Ban Samae San is the southern terminus of the Friendship Highway. This road was built by the US Corps of Engineers in the 1960s to supply the US Air Force's northern airbase to bomb Vietnam, Laos, and Cambodia. The 10,000 Day War has no meaning to the residents of Ban Samae San now. Colorful fishing boats crewed by low-paid Cambodians ply the waters of the off-limit navy islands and the catch is sun-dried to sell to Thai tourists to the defunct fishing ports of Ban Saray and Ban Amphur.
The town is very picturesque despite the horrendous smell and I’ve always enjoyed swimming off the navy pier. The water is a million times cleaner than Pattaya and the languid atmosphere reminded me a Maine sea ports lost in time. plus the only swimming was off the Navy pier and for the longest time I had the place to myself.
All that changed in 2007, when the Thai navy has opened up a sea museum on the hill. Tourist buses navigate the narrow streets and sailors guarding the gate demand 100 for Thais and 200 for foreigners, but not me, because back in 2003 I was diving off the pier. The Thai Navy Seal team was watching me from an old boat. My style was strictly backyard swimming pool, yet none of them could duplicate my headfirst plunge.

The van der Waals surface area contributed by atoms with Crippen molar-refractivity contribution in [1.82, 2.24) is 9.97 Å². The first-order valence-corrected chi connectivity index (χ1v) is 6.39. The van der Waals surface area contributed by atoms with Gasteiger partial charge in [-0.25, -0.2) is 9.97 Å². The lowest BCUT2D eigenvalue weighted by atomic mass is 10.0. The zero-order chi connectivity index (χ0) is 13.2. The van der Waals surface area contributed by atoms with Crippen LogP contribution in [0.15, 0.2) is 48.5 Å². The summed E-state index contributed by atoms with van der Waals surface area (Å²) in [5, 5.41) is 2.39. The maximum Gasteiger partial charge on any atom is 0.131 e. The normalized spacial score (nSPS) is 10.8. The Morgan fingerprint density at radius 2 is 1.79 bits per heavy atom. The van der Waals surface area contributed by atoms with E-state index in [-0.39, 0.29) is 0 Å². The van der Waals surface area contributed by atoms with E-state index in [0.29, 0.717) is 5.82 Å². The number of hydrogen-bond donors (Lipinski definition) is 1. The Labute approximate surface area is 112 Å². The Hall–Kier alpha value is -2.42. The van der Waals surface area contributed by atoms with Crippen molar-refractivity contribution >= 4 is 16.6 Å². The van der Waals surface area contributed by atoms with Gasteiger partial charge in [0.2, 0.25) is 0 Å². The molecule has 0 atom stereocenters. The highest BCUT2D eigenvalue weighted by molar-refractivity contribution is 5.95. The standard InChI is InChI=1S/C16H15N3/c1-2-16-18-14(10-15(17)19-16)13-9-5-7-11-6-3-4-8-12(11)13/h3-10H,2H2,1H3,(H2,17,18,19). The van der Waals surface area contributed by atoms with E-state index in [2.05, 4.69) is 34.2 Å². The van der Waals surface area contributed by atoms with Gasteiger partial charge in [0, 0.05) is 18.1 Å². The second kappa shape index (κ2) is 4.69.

One muttered, “Farang bah.”
“Mai bah. Pom bin Kon talay.” I told them I wasn’t crazy and my family came from the sea.
50% of it was true.
As my French friend said about my ability to speak his native tongue, “You can not speak French, but you sound as if you can.”
The same goes for my Thai, so the navy divers picked the most believable half and I became friends with their CPO Robert.
He invited me to the museum opening and said, “Whenever I have something special I’ll invite you down for the day.”
Special meant a tour of the navy islands, on which no one, Thai or farang is allowed to step foot.
This week I got a phone call from Robert.
“Phueng-ni chaao. Phed mung.” His military cadence was easiest understood.
“Tomorrow morning. 8am.” I almost saluted the phone.
I woke with the dawn and packed my bag with snorkel, mask, fins, towel, suncream, book, water, fruit, knife, duct tape, change of clothes and a Thai-English dictionary. Within two minutes I was back asleep. I was no early riser. The maid knocked on the glass door.
It was 7:30.
Water in my face and a rocket ride on my motor scooter to Satthatip.
I arrived at the Samae San navy pier.
No Robert. No boat. A sailor wetsuit asked, “Khun James.”
“Chai, kap.” James is my nom du bar in Pattaya. It’s more memorable than my birth name and gives the Thais a chance to say, “Meuen James Bond.”
Just like 007.
"Ching ching." I might be American, but I will drink anything even a martini shaken and not stirred.
The guard guided me to a hall. All the Seals were celebrating Navy Day. Robert had me sit with the officers. He explained that I was a champion diver. The guard guided me to a hall. All the Seals were celebrating Navy Day. Robert had me sit with the officers. He explained that I was a champion diver. I smiled and nodded my head. I would show them my style later. But first it was time for beer, whiskey, and food. Ban Samae San. I smiled and nodded my head. Ban Samae San. It's a beautiful place to be.